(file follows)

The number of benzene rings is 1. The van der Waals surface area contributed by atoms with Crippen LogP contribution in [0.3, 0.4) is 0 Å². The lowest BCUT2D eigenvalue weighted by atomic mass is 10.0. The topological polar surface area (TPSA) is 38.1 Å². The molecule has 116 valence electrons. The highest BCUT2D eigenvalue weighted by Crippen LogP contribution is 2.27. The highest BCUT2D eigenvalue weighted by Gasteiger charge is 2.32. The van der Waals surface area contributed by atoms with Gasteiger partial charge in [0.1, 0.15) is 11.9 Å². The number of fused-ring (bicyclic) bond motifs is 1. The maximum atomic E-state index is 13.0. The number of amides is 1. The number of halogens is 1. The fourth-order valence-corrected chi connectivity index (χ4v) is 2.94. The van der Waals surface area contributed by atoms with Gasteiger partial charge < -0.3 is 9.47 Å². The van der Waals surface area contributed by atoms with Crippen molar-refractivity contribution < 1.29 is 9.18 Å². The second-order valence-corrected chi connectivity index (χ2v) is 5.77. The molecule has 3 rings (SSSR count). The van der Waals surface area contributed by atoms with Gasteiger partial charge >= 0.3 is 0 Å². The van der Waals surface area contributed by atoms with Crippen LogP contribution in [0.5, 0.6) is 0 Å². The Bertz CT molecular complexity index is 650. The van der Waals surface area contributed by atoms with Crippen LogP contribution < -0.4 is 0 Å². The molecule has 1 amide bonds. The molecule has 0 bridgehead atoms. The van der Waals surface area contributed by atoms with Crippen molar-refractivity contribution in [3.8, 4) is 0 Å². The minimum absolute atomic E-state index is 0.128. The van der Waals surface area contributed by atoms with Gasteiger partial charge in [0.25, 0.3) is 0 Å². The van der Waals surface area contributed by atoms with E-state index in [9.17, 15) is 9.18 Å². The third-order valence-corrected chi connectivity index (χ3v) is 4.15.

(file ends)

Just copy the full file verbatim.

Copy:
The number of benzene rings is 1. The van der Waals surface area contributed by atoms with Crippen LogP contribution in [0.3, 0.4) is 0 Å². The lowest BCUT2D eigenvalue weighted by atomic mass is 10.0. The topological polar surface area (TPSA) is 38.1 Å². The molecule has 116 valence electrons. The highest BCUT2D eigenvalue weighted by Crippen LogP contribution is 2.27. The highest BCUT2D eigenvalue weighted by Gasteiger charge is 2.32. The van der Waals surface area contributed by atoms with Gasteiger partial charge in [0.1, 0.15) is 11.9 Å². The number of fused-ring (bicyclic) bond motifs is 1. The maximum atomic E-state index is 13.0. The number of amides is 1. The number of halogens is 1. The fourth-order valence-corrected chi connectivity index (χ4v) is 2.94. The van der Waals surface area contributed by atoms with Gasteiger partial charge < -0.3 is 9.47 Å². The van der Waals surface area contributed by atoms with Crippen molar-refractivity contribution < 1.29 is 9.18 Å². The second-order valence-corrected chi connectivity index (χ2v) is 5.77. The molecule has 3 rings (SSSR count). The van der Waals surface area contributed by atoms with Gasteiger partial charge >= 0.3 is 0 Å². The van der Waals surface area contributed by atoms with Crippen LogP contribution in [0.5, 0.6) is 0 Å². The Bertz CT molecular complexity index is 650. The van der Waals surface area contributed by atoms with Crippen LogP contribution < -0.4 is 0 Å². The molecule has 1 amide bonds. The molecule has 0 bridgehead atoms. The van der Waals surface area contributed by atoms with Crippen molar-refractivity contribution in [3.8, 4) is 0 Å². The minimum absolute atomic E-state index is 0.128. The van der Waals surface area contributed by atoms with Gasteiger partial charge in [0.25, 0.3) is 0 Å². The van der Waals surface area contributed by atoms with E-state index in [9.17, 15) is 9.18 Å². The third-order valence-corrected chi connectivity index (χ3v) is 4.15.